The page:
x Abu Dhabi, UAETuesday 23 January 2018

Italy's Gennaro Gattuso on a short lease at Serie A club Palermo

The player-turned-coach has limited time to establish his credentials at a club with a trigger-happy president, writes Ian Hawkey.

Gennaro Gattuso, centre, is in his second coaching job in less than a year. Tullio Puglia / Getty Images
Gennaro Gattuso, centre, is in his second coaching job in less than a year. Tullio Puglia / Getty Images

As a player with AC Milan, Gennaro Gattuso always styled himself as the against-all-odds warrior.

He admitted that in the Milan teams who reached three Uefa Champions League finals between 2003 and 2007, winning two of them, he was not among the most technically gifted.

Gattuso, 35, back in Italy after an eventful year in Switzerland, has now taken on a challenge as taxing as anything he confronted during a distinguished, storied career on the pitch.

Italy is pleased to see him back, fascinated by how the charismatic, often-controversial figure shapes up as a coach, and intrigued by the professional marriage he has entered alongside Maurizio Zamparini, the impulsive, impatient president of Palermo.

Palermo were relegated to Serie B last May, after a campaign in which Zamparini had changed his head coach five times.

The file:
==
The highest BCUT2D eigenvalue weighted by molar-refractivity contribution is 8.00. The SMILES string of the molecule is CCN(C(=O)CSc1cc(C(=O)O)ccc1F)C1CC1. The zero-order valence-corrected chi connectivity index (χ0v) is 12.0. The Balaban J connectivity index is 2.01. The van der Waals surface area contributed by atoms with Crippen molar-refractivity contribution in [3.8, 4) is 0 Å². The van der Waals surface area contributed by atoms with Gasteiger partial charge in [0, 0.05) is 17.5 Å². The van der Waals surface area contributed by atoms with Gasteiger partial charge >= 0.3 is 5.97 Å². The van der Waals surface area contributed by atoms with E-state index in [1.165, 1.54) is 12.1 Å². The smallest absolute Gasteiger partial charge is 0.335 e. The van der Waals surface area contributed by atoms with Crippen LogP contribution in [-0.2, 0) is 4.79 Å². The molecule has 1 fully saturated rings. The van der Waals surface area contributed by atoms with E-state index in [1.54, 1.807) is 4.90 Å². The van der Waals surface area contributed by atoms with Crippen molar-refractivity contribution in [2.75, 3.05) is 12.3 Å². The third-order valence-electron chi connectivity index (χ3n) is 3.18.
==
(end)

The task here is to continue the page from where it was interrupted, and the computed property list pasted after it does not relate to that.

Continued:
He was so indecisive that those hiring and firings included two reappointments: Giuseppe Sannino started and finished the season, Gian Piero Gasperini was installed and pushed out twice either side of Alberto Malesani's brief tenure.

One of the jokes told about Zamparini is that he only re-employs people he has previously dismissed because he has previously fired everybody.

Gattuso is the 26th coach used by Zamparini in his 11 years running the Sicily club.

He is a new, young face on the Italian coaching scene, albeit an instantly recognisable one, with what Gattuso himself calls his "look of a mastiff."

Gattuso, part of Italy's World Cup winning side in 2006, only left Milan just over a year ago, recognising age and injury had eroded his capacity for huge midfield industry, his trademark.

He moved to Sion, a volatile club with their own Zamparini – president Christian Constantin gets through an average of three different coaches a year.

After six months, he was asked to be player-manager there, a stint which lasted until his removal at the end of the season.

He jumped at Palermo's offer in the summer. Gattuso is from the south of Italy and proud of it, and calls the challenge of reviving Palermo his equivalent of "getting Milan into the Champions League."

He earned his first victory – in his third Serie B match in charge - last weekend at Padova. Ahead of it, heavy speculation had Zamparini already reconsidering Gattuso's future.

"People were wrongly suggesting he'd go if we didn't win," roared Zamparini after Palermo's 3-0 victory, as if he was surprised he might be thought of as a trigger-happy boss.

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